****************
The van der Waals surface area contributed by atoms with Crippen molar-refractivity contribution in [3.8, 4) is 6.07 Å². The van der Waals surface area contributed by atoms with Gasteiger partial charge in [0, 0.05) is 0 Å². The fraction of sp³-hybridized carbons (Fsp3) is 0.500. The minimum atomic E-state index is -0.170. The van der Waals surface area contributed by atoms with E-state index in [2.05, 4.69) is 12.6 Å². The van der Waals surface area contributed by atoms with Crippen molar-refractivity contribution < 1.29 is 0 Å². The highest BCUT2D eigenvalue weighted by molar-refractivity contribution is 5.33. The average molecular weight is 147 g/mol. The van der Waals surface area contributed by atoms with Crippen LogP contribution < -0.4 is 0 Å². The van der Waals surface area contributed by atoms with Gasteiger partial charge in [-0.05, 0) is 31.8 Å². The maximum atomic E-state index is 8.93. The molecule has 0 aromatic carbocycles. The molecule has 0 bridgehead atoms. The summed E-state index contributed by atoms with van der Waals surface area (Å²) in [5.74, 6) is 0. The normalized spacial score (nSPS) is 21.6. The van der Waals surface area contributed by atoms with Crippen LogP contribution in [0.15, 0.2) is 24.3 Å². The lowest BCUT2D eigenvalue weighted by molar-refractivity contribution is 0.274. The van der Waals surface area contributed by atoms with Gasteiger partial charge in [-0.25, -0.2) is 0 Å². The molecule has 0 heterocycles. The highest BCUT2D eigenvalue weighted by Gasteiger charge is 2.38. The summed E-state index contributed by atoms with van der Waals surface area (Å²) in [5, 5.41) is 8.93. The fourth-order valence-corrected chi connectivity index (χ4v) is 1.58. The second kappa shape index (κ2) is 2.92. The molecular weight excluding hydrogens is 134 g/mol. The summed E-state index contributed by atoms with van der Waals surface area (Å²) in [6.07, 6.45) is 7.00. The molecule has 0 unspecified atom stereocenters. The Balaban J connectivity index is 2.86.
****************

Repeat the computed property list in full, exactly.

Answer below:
The van der Waals surface area contributed by atoms with Crippen molar-refractivity contribution in [3.8, 4) is 6.07 Å². The van der Waals surface area contributed by atoms with Gasteiger partial charge in [0, 0.05) is 0 Å². The fraction of sp³-hybridized carbons (Fsp3) is 0.500. The minimum atomic E-state index is -0.170. The van der Waals surface area contributed by atoms with E-state index in [2.05, 4.69) is 12.6 Å². The van der Waals surface area contributed by atoms with Crippen molar-refractivity contribution < 1.29 is 0 Å². The highest BCUT2D eigenvalue weighted by molar-refractivity contribution is 5.33. The average molecular weight is 147 g/mol. The van der Waals surface area contributed by atoms with Crippen LogP contribution < -0.4 is 0 Å². The van der Waals surface area contributed by atoms with Gasteiger partial charge in [-0.05, 0) is 31.8 Å². The maximum atomic E-state index is 8.93. The molecule has 0 aromatic carbocycles. The molecule has 0 bridgehead atoms. The summed E-state index contributed by atoms with van der Waals surface area (Å²) in [5.74, 6) is 0. The normalized spacial score (nSPS) is 21.6. The van der Waals surface area contributed by atoms with Crippen LogP contribution in [0.15, 0.2) is 24.3 Å². The lowest BCUT2D eigenvalue weighted by molar-refractivity contribution is 0.274. The van der Waals surface area contributed by atoms with Gasteiger partial charge in [-0.25, -0.2) is 0 Å². The molecule has 0 heterocycles. The highest BCUT2D eigenvalue weighted by Gasteiger charge is 2.38. The summed E-state index contributed by atoms with van der Waals surface area (Å²) in [5, 5.41) is 8.93. The fourth-order valence-corrected chi connectivity index (χ4v) is 1.58. The second kappa shape index (κ2) is 2.92. The molecular weight excluding hydrogens is 134 g/mol. The summed E-state index contributed by atoms with van der Waals surface area (Å²) in [6.07, 6.45) is 7.00. The molecule has 0 unspecified atom stereocenters. The Balaban J connectivity index is 2.86.